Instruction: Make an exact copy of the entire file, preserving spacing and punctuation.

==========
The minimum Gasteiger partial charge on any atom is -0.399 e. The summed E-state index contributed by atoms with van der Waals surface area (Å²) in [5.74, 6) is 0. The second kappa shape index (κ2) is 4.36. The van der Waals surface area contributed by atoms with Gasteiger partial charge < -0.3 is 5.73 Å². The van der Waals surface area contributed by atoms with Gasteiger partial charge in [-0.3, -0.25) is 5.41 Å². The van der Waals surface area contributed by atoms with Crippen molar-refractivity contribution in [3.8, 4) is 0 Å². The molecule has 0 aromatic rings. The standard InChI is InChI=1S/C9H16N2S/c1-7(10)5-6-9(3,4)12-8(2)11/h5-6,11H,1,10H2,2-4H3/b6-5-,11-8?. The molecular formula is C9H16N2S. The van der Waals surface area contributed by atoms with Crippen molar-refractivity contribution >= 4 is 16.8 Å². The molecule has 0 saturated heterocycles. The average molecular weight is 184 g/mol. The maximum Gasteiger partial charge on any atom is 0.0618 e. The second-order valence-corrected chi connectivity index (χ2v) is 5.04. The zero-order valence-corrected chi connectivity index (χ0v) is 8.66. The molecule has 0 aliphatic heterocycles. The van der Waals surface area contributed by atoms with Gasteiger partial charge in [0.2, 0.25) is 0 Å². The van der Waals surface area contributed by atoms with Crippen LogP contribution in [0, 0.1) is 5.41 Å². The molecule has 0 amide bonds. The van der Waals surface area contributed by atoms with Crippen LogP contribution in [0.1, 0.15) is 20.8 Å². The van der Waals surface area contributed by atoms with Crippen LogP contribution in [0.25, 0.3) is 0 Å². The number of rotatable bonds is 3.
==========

The minimum Gasteiger partial charge on any atom is -0.399 e. The summed E-state index contributed by atoms with van der Waals surface area (Å²) in [5.74, 6) is 0. The second kappa shape index (κ2) is 4.36. The van der Waals surface area contributed by atoms with Gasteiger partial charge < -0.3 is 5.73 Å². The van der Waals surface area contributed by atoms with Gasteiger partial charge in [-0.3, -0.25) is 5.41 Å². The van der Waals surface area contributed by atoms with Crippen molar-refractivity contribution in [3.8, 4) is 0 Å². The molecule has 0 aromatic rings. The standard InChI is InChI=1S/C9H16N2S/c1-7(10)5-6-9(3,4)12-8(2)11/h5-6,11H,1,10H2,2-4H3/b6-5-,11-8?. The molecular formula is C9H16N2S. The van der Waals surface area contributed by atoms with Crippen molar-refractivity contribution >= 4 is 16.8 Å². The molecule has 0 saturated heterocycles. The average molecular weight is 184 g/mol. The maximum Gasteiger partial charge on any atom is 0.0618 e. The second-order valence-corrected chi connectivity index (χ2v) is 5.04. The zero-order valence-corrected chi connectivity index (χ0v) is 8.66. The molecule has 0 aliphatic heterocycles. The van der Waals surface area contributed by atoms with Gasteiger partial charge in [0.2, 0.25) is 0 Å². The van der Waals surface area contributed by atoms with Crippen LogP contribution in [0, 0.1) is 5.41 Å². The molecule has 0 amide bonds. The van der Waals surface area contributed by atoms with Crippen LogP contribution in [0.1, 0.15) is 20.8 Å². The van der Waals surface area contributed by atoms with Crippen LogP contribution in [0.25, 0.3) is 0 Å². The number of rotatable bonds is 3.